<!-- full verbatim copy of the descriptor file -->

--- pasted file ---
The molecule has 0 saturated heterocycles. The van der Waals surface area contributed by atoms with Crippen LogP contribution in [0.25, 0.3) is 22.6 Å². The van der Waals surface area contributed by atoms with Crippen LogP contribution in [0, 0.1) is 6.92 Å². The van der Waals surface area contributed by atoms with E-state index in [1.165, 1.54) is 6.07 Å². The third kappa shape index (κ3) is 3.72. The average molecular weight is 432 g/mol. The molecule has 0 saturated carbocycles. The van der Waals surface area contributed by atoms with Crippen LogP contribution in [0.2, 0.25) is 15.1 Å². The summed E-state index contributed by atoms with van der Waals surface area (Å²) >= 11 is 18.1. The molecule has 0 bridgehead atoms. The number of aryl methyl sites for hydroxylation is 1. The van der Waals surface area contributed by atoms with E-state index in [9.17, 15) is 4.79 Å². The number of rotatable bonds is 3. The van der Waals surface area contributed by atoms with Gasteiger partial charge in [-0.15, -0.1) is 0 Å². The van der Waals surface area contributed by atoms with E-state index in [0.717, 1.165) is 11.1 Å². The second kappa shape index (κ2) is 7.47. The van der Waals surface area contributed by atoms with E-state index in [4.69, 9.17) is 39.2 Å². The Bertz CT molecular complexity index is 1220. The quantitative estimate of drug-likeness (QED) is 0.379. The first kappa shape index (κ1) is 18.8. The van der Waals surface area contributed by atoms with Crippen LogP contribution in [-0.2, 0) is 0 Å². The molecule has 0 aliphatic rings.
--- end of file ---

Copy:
The molecule has 0 saturated heterocycles. The van der Waals surface area contributed by atoms with Crippen LogP contribution in [0.25, 0.3) is 22.6 Å². The van der Waals surface area contributed by atoms with Crippen LogP contribution in [0, 0.1) is 6.92 Å². The van der Waals surface area contributed by atoms with E-state index in [1.165, 1.54) is 6.07 Å². The third kappa shape index (κ3) is 3.72. The average molecular weight is 432 g/mol. The molecule has 0 saturated carbocycles. The van der Waals surface area contributed by atoms with Crippen LogP contribution in [0.2, 0.25) is 15.1 Å². The summed E-state index contributed by atoms with van der Waals surface area (Å²) >= 11 is 18.1. The molecule has 0 bridgehead atoms. The number of aryl methyl sites for hydroxylation is 1. The van der Waals surface area contributed by atoms with E-state index in [9.17, 15) is 4.79 Å². The number of rotatable bonds is 3. The van der Waals surface area contributed by atoms with Gasteiger partial charge in [-0.15, -0.1) is 0 Å². The van der Waals surface area contributed by atoms with E-state index in [0.717, 1.165) is 11.1 Å². The second kappa shape index (κ2) is 7.47. The van der Waals surface area contributed by atoms with E-state index in [4.69, 9.17) is 39.2 Å². The Bertz CT molecular complexity index is 1220. The quantitative estimate of drug-likeness (QED) is 0.379. The first kappa shape index (κ1) is 18.8. The van der Waals surface area contributed by atoms with Crippen LogP contribution in [-0.2, 0) is 0 Å². The molecule has 0 aliphatic rings.